The fact that Labour’s proposals are so favourable among the population is significant in two major respects. For one, it shows that Miliband’s strategy, criticised in the past, is paying off. He’s made no secrets about his aim to acquire the vote of 40% of the population. He wants to secure the vote of the Labour core, thought to be roughly 28% of the population, as well as those who swing between voting Labour and Liberal Democrat, judged to be around 6-7%, then claim a young, new and non-voter endorsement of about 6%. This would give him about 40% of the national vote. Blair won the smallest majority in history in 2005 with a 35.2% popular vote. Considering this, Miliband’s game-plan initially appeared border-line and risky, but what was perhaps unexpected by all concerned was that these latest policies have reached beyond that 40% target. There are Conservative voters who are feeling the sting of living costs rising – caused by 3 years of falling wages – who see Labour as the only party on their side and really committed to helping ordinary people. There was a line in Miliband’s speech that hit the nail on the head, ‘many of you voted for change in 2010, and haven’t got the change you voted for’. Many centrist voters voted Tory for the progressive slogans like; ‘Vote Blue, Go Green’, ‘Caring Conservatism’ and the ‘Big Society’. These same voters feel betrayed that the Conservatives have reneged on these policy areas and lurched right in an effort to dispel the rise of UKIP and extinguish the fires set off by disgruntled backbenchers. In 2015, they will either abstain from voting out of protest, or join Miliband’s Merry Men; the only group standing for One Nation ideologies, actually first developed by Conservative Prime Minister Benjamin Disraeli. Either of these outcomes will result in a fall in the Tory share of the vote, which will play into the hands of Labour.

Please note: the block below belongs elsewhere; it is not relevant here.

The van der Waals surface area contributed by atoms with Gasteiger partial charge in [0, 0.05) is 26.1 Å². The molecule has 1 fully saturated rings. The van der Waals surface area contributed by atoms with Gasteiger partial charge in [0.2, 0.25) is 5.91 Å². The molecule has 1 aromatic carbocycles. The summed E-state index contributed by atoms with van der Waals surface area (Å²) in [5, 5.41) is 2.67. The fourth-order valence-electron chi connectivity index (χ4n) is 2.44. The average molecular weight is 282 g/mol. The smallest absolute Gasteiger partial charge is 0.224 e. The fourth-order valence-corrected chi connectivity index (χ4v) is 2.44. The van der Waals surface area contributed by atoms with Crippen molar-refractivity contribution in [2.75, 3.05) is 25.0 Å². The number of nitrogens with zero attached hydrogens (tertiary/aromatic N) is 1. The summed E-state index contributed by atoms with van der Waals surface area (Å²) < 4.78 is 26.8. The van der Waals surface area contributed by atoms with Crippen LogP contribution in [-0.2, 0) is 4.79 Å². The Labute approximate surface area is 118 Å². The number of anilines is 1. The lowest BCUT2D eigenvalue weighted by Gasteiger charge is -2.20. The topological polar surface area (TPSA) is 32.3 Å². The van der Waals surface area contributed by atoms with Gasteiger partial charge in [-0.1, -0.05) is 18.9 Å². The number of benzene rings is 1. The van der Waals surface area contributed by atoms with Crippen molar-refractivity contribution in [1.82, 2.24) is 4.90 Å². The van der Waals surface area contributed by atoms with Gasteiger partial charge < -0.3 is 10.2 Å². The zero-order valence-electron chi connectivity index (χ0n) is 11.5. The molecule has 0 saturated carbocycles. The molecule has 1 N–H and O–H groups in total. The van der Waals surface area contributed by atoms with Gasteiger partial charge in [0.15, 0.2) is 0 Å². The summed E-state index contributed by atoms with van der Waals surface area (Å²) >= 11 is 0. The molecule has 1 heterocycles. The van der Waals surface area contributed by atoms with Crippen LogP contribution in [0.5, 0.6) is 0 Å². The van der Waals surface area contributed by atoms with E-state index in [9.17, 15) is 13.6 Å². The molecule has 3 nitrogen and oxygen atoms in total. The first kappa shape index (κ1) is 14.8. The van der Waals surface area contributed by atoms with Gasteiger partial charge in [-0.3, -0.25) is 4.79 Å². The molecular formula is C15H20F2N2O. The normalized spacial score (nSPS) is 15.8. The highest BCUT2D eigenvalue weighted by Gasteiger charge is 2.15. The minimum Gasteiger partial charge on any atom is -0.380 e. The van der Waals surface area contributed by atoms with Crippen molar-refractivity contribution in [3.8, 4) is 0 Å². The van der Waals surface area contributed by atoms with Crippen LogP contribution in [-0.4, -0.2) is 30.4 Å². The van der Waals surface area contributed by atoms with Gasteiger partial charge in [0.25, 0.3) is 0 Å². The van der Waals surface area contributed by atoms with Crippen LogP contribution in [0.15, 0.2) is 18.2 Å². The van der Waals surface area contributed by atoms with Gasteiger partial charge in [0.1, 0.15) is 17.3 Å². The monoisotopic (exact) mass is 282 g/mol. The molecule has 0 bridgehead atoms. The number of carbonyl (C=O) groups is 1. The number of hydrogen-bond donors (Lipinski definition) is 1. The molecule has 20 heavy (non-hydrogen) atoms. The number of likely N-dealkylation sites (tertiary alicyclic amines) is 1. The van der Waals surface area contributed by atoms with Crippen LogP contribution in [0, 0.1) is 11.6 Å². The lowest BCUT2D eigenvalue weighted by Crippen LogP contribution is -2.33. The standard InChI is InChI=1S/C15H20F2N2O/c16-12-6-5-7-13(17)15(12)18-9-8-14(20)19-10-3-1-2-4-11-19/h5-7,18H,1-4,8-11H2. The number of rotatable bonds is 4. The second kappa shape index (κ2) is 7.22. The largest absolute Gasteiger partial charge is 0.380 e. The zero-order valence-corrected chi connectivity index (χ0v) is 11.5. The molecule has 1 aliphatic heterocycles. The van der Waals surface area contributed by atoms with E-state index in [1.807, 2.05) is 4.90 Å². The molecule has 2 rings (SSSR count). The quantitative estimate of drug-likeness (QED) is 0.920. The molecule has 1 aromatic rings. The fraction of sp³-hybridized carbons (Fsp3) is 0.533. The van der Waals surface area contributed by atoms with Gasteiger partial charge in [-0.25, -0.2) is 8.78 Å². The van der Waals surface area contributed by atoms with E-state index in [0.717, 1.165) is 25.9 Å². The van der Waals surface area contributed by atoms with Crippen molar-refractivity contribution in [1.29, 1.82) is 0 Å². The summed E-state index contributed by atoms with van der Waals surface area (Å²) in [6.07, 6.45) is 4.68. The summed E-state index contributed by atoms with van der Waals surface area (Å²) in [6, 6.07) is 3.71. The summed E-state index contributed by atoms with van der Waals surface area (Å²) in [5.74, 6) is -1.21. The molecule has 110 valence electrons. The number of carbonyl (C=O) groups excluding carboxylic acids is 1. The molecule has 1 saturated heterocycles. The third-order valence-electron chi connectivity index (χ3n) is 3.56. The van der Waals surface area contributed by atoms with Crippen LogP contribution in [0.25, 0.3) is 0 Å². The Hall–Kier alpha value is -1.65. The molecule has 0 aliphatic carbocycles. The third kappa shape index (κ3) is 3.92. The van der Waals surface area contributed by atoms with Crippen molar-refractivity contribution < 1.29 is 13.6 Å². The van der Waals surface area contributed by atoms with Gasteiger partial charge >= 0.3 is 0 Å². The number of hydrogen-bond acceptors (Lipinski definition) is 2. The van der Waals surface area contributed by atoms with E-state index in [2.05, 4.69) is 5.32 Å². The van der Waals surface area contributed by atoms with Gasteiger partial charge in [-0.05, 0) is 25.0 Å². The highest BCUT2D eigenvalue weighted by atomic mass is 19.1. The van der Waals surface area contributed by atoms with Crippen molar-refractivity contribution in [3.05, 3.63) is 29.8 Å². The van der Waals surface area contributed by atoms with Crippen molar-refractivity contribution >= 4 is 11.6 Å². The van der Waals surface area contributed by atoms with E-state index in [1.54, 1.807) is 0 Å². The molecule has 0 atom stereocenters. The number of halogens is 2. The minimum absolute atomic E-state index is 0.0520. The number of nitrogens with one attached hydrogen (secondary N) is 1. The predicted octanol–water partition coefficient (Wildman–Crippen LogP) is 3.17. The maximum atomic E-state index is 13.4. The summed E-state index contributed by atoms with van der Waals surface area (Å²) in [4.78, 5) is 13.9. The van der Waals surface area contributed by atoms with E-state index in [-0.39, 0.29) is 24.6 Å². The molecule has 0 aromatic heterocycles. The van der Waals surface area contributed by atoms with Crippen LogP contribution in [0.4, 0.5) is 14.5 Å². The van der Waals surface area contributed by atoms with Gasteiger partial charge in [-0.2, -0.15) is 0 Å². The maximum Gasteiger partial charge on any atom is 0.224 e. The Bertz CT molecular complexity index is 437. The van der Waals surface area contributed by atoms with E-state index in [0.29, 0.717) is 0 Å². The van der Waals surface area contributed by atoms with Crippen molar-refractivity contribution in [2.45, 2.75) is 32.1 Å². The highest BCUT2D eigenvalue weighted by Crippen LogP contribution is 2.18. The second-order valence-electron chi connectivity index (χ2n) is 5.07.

The other significance of the popularity of these left-leaning policies is that it tells us something about the British electorate. We have changed. Peter Mandelson recently criticised Miliband for neglecting the centre-ground of British politics; the battlefield that the Prince of Darkness valiantly fought on for a decade. What Mandelson has failed to notice, what Blair has failed to notice, and what the Conservative Party have failed to notice, is that as a result of recent economic events, media disgraces and parliamentary scandals, the centre-ground has actually shifted left. The centrist, progressive, neo-liberal economic policies of free trade, low corporation-tax, privatisation and deregulation are no longer trusted by the people. It is these very policies that plunged our country into recession, so why should the people continue to trust in them? Miliband offers left-of-centre Keynesian state intervention to correct the market where it fails – be it in energy or banking oligopolies for example – which in today’s political climate, seems a safer bet to the population. Traditionally left-of-centre policies are becoming the policies embraced by traditional centrists. The centre ground has moved to the left, which means in defiance of Mandelson’s comments, Miliband hasn’t neglected the centre, but has in fact embraced the centre – the new centre. He has reconnected with the electorate through policies ordinary people can relate to, and so in this sense, he has modernised the party. He has modernised the party in line with the needs of the electorate of the day, and it is this modernisation that, if it continues up to election day in May 2015, will see Labour earn the lion share of the vote, and will see Mr Miliband appointed as the next Prime Minister of Great Britain.

By Nathan Phillips